A margin account is an account offered by brokerage firms that allows investors to borrow money to buy securities.

How a Margin Account Works

Brokers charge an interest rate on the borrowed money. Also, a maintenance margin is required meaning a minimum fixed dollar amount must be maintained in the account to be allowed to trade on margin. The minimum margin amount is calculated by subtracting the borrowed amount from the account's total equity which includes both cash and the value of any securities.   

How Much Can You Borrow? 

An investor with a margin account can usually borrow up to 50% of the total purchase price of marginable investments. The percentage amount may vary between different investments and brokers. Each brokerage firm has the right to define which investments among stocks, bonds, or mutual funds can be purchased on margin.

Margin Calls 

A margin call occurs when the investments in the account and the cash decrease in value and fall below the minimum maintenance margin amount. The investor must deposit additional funds or sell a portion of the portfolio to fund the margin call. If the investor doesn't fund the account following a margin call, the broker will sell some of the stocks in the account to make up the shortfall. The broker does not need the account holder's approval to sell any shares if the investor does not meet the margin call.


An investor deposits $20,000 into a brokerage account and borrows an additional $10,000 from the broker. The investor has $30,000 to invest. However, the maintenance margin of $7,000 must be maintained between cash and the value of the stocks. As long as the account maintains a value of more than $7,000, the investor will not get a margin call.  

However, it's important to remember that borrowing on margin could have consequences. A margin is leverage, which means that both your gains and losses are amplified. A margin is great when your investments are going up in value, but leverage can be a double-edged sword and amplify losses when the market is going down. A margin exposes investors to additional risks and is not advisable for beginner investors, and margins can be a useful tool for experienced investors, though if you're new to investing, it might be more prudent to play it safe.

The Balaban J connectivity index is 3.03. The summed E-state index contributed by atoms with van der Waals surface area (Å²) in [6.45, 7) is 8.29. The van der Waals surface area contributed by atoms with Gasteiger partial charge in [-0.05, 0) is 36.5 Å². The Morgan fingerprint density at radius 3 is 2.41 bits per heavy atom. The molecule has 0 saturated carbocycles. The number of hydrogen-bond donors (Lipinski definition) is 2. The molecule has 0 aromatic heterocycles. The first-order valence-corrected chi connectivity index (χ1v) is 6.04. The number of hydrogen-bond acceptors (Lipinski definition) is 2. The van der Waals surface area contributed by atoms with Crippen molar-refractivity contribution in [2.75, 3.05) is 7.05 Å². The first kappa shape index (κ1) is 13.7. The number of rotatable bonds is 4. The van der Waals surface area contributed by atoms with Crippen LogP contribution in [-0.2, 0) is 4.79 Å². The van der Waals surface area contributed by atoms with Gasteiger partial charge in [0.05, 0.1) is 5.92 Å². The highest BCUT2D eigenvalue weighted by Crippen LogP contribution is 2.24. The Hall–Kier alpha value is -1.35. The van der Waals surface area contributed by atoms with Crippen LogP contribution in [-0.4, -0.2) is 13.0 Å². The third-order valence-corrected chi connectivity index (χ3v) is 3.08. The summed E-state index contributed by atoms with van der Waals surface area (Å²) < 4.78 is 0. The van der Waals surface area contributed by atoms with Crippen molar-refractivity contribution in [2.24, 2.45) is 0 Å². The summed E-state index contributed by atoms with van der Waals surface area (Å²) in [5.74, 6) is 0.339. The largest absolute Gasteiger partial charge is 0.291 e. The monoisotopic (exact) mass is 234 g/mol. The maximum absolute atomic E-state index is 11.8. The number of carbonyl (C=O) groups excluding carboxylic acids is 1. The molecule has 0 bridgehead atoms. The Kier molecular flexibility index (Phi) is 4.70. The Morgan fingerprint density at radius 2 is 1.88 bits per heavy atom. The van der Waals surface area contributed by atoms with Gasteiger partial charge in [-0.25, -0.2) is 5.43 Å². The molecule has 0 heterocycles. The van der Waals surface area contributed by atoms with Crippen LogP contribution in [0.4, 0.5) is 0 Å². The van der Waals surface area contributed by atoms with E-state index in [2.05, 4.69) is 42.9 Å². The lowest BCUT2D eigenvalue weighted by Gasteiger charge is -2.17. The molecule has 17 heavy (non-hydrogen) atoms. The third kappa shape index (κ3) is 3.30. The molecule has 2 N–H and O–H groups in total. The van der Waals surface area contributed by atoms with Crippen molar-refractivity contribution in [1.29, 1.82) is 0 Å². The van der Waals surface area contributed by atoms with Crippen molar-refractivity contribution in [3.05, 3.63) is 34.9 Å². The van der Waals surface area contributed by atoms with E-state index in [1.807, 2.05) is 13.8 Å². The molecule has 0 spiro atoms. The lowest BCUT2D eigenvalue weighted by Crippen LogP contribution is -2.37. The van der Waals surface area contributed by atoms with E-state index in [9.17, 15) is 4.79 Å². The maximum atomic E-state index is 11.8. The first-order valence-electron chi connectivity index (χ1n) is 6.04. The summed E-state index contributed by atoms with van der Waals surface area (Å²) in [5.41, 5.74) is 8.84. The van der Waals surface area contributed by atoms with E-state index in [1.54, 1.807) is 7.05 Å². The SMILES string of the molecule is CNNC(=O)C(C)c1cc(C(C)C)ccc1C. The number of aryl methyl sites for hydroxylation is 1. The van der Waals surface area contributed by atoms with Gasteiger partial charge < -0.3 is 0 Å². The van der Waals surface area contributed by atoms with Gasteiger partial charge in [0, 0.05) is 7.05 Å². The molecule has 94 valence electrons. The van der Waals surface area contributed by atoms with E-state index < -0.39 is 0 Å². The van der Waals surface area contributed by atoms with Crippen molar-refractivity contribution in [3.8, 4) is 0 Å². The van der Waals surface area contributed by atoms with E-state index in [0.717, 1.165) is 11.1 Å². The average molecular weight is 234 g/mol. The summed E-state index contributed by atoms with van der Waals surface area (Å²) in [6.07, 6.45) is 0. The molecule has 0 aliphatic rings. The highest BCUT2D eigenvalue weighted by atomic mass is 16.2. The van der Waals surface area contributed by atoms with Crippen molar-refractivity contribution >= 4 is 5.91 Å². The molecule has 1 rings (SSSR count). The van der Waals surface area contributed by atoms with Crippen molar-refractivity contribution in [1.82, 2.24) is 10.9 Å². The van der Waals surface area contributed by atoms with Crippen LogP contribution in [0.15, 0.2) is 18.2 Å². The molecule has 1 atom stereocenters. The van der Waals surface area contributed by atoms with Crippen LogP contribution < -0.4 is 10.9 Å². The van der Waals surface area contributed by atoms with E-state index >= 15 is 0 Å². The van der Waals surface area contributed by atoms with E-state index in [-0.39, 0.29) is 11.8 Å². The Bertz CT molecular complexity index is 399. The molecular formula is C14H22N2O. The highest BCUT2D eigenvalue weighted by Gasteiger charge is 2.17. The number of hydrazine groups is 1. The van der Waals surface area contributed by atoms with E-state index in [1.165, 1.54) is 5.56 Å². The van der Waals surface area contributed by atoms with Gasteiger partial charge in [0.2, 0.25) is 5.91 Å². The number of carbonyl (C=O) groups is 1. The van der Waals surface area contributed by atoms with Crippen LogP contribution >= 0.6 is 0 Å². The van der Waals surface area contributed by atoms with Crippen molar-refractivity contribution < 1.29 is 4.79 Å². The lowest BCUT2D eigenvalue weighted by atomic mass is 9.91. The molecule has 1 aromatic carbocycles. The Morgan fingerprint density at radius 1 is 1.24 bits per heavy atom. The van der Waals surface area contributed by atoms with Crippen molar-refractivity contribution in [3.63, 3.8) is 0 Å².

For more on how margin works, please read our Margin Trading tutorial.

  1. What Does a Share Liquidation in My Account Mean?

    A liquidation occurs when an account's holdings are sold off by the firm where the account was held. Read Answer >>
  2. How does margin trading in the forex market work?

    A margin account, used to invest in equities with the leverage of borrowed funds, is intended to increase the possible return ... Read Answer >>
  3. What's the difference between a cash account and a margin account?

    All transactions in a cash account must be made with available cash or long positions; a margin account allows investors ... Read Answer >>
  4. What is the difference between initial margin and maintenance margin?

    Learn the difference between an initial margin requirement and a maintenance margin requirement and how these affect an investor's ... Read Answer >>
  5. Why is purchasing stocks on margin considered more risky than traditional investing?

    Learn why purchasing stocks on margin is riskier than traditional investing, although it can be more profitable when it is ... Read Answer >>
Related Articles
  1. Managing Wealth

    What’s a Good Profit Margin for a New Business?

    Surprisingly, the younger your company is, the better its numbers may look when it comes to your profit margin.
  2. Investing

    Finding Your Margin Investment Sweet Spot

    Borrowing to increase profits isn't for the faint of heart, but margin trading can mean big returns.
  3. Investing

    Leverage: Is It Good for Your Portfolio?

    Discover the concept of financial leverage. Learn multiple ways to get leverage in your portfolio, and decide if leverage is a good idea for you.
  4. Investing

    A Look At Corporate Profit Margins

    Take a deeper look at a company's profitability with the help of profit margin ratios.
  5. Investing

    Covered Call Strategies for a Falling Market

    Find out how to come out on top, even when the market is dropping.
  6. Small Business

    How Gross Margin Can Make or Break Your Startup

    Find out how your startup's gross margin can impact your business, including why a mediocre margin may spell disaster for a budding business.
  1. Buying On Margin

    Buying on margin is the purchase of an asset by paying the margin ...
  2. Minimum Margin

    Minimum margin is the initial amount required to be deposited ...
  3. Margin

    Margin is borrowed money that is used to purchase securities. ...
  4. Liquidation Margin

    Liquidation margin is the value of all of the equity positions ...
  5. House Excess

    House excess is used by brokers to describe the amount of cash ...
  6. Five Hundred Dollar Rule

    The five hundred dollar rule is a regulation that prevents a ...
Trading Center